Jen-Cheng Wang

Abstracts

3 Analysis of Accurate Direct-Estimation of the Maximum Power Point and Thermal Characteristics of High Concentration Photovoltaic Modules

Authors: Chen-Kang Huang, Joe-Air Jiang, Jen-Cheng Wang, Yan-Wen Wang, Min-Sheng Liao, Chu-Yang Chou, Hsuan-Hsiang Hsu, Cheng-Ying Chou, Kun-Chang Kuo

Abstract:

Performance-related parameters of high concentration photovoltaic (HCPV) modules (e.g. current and voltage) are required when estimating the maximum power point using numerical and approximation methods. The maximum power point on the characteristic curve for a photovoltaic module varies when temperature or solar radiation is different. It is also difficult to estimate the output performance and maximum power point (MPP) due to the special characteristics of HCPV modules. Based on the p-n junction semiconductor theory, a brand new and simple method is presented in this study to directly evaluate the MPP of HCPV modules. The MPP of HCPV modules can be determined from an irradiated I-V characteristic curve, because there is a non-linear relationship between the temperature of a solar cell and solar radiation. Numerical simulations and field tests are conducted to examine the characteristics of HCPV modules during maximum output power tracking. The performance of the presented method is evaluated by examining the dependence of temperature and irradiation intensity on the MPP characteristics of HCPV modules. These results show that the presented method allows HCPV modules to achieve their maximum power and perform power tracking under various operation conditions. A 0.1% error is found between the estimated and the real maximum power point.

Keywords: Energy Performance, maximum power point, high concentrated photovoltaic, p-n junction semiconductor

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2 Power Grid Line Ampacity Forecasting Based on a Long-Short-Term Memory Neural Network

Authors: Joe-Air Jiang, Xiang-Yao Zheng, Jen-Cheng Wang

Abstract:

Improving the line ampacity while using existing power grids is an important issue that electricity dispatchers are now facing. Using the information provided by the dynamic thermal rating (DTR) of transmission lines, an overhead power grid can operate safely. However, dispatchers usually lack real-time DTR information. Thus, this study proposes a long-short-term memory (LSTM)-based method, which is one of the neural network models. The LSTM-based method predicts the DTR of lines using the weather data provided by Central Weather Bureau (CWB) of Taiwan. The possible thermal bottlenecks at different locations along the line and the margin of line ampacity can be real-time determined by the proposed LSTM-based prediction method. A case study that targets the 345 kV power grid of TaiPower in Taiwan is utilized to examine the performance of the proposed method. The simulation results show that the proposed method is useful to provide the information for the smart grid application in the future.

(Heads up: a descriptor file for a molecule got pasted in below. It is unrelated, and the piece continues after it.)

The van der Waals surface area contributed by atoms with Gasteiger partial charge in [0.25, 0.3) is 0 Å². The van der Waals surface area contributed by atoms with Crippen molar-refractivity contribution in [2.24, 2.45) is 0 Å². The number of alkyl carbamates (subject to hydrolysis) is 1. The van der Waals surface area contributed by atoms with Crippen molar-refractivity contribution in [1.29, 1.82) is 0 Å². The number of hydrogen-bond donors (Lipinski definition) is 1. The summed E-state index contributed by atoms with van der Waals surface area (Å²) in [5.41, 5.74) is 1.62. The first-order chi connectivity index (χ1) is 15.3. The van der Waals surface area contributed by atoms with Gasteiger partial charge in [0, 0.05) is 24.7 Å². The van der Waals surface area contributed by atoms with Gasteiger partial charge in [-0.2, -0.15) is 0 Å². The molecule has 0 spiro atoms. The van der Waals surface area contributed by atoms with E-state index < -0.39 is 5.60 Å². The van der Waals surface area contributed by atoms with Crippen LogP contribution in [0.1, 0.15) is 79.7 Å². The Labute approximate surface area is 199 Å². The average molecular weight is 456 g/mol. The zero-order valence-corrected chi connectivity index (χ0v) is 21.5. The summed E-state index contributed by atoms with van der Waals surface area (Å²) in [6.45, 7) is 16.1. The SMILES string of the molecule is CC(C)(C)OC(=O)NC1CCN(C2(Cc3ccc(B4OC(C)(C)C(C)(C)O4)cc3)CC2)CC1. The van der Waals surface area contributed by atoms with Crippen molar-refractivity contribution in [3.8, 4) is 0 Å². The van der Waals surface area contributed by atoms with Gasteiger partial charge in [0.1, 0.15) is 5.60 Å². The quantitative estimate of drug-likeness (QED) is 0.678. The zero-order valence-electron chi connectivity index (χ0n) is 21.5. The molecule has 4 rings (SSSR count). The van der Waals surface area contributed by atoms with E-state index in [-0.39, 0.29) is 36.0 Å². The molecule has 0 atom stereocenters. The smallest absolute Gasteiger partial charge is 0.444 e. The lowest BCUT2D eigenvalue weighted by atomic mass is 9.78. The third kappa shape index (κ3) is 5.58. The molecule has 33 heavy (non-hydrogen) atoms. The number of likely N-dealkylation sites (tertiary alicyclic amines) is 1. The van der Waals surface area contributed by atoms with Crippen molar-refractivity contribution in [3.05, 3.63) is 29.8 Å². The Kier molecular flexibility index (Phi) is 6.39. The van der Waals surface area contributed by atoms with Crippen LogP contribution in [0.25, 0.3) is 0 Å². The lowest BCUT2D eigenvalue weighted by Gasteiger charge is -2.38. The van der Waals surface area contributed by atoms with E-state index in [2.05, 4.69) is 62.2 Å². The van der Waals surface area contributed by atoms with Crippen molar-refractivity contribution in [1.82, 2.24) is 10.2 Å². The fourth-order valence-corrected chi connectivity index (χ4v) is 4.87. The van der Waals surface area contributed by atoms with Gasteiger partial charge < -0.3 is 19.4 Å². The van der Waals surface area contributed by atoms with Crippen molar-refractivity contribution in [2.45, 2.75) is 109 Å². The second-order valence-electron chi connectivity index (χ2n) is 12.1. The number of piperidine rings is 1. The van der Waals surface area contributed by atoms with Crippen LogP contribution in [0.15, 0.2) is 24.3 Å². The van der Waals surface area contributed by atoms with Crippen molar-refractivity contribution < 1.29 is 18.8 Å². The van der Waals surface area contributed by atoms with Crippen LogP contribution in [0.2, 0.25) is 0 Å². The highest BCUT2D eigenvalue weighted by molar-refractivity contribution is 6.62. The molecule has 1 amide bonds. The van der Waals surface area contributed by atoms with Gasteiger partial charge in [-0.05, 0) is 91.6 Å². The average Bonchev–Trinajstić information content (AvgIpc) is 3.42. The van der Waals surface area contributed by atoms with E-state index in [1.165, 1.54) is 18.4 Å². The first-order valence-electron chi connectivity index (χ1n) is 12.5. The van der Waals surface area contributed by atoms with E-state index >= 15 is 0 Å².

Keywords: Smart Grid, electricity dispatch, line ampacity prediction, dynamic thermal rating, long-short-term memory neural network

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1 Application of Particle Swarm Optimization to Thermal Sensor Placement for Smart Grid

Authors: Huan-Chieh Chiu, Hung-Shuo Wu, Chien-Hao Wang, Yu-Cheng Yang, Joe-Air Jiang, Chwan-Lu Tseng, Xiang-Yao Zheng, Jen-Cheng Wang

Abstract:

Dynamic Thermal Rating (DTR) provides crucial information by estimating the ampacity of transmission lines to improve power dispatching efficiency. To perform the DTR, it is necessary to install on-line thermal sensors to monitor conductor temperature and weather variables. A simple and intuitive strategy is to allocate a thermal sensor to every span of transmission lines, but the cost of sensors might be too high to bear. To deal with the cost issue, a thermal sensor placement problem must be solved. This research proposes and implements a hybrid algorithm which combines proper orthogonal decomposition (POD) with particle swarm optimization (PSO) methods. The proposed hybrid algorithm solves a multi-objective optimization problem that concludes the minimum number of sensors and the minimum error on conductor temperature, and the optimal sensor placement is determined simultaneously. The data of 345 kV transmission lines and the hourly weather data from the Taiwan Power Company and Central Weather Bureau (CWB), respectively, are used by the proposed method. The simulated results indicate that the number of sensors could be reduced using the optimal placement method proposed by the study and an acceptable error on conductor temperature could be achieved. This study provides power companies with a reliable reference for efficiently monitoring and managing their power grids.

Keywords: Smart Grid, Proper orthogonal decomposition, Particle Swarm Optimization, dynamic thermal rating, sensor placement

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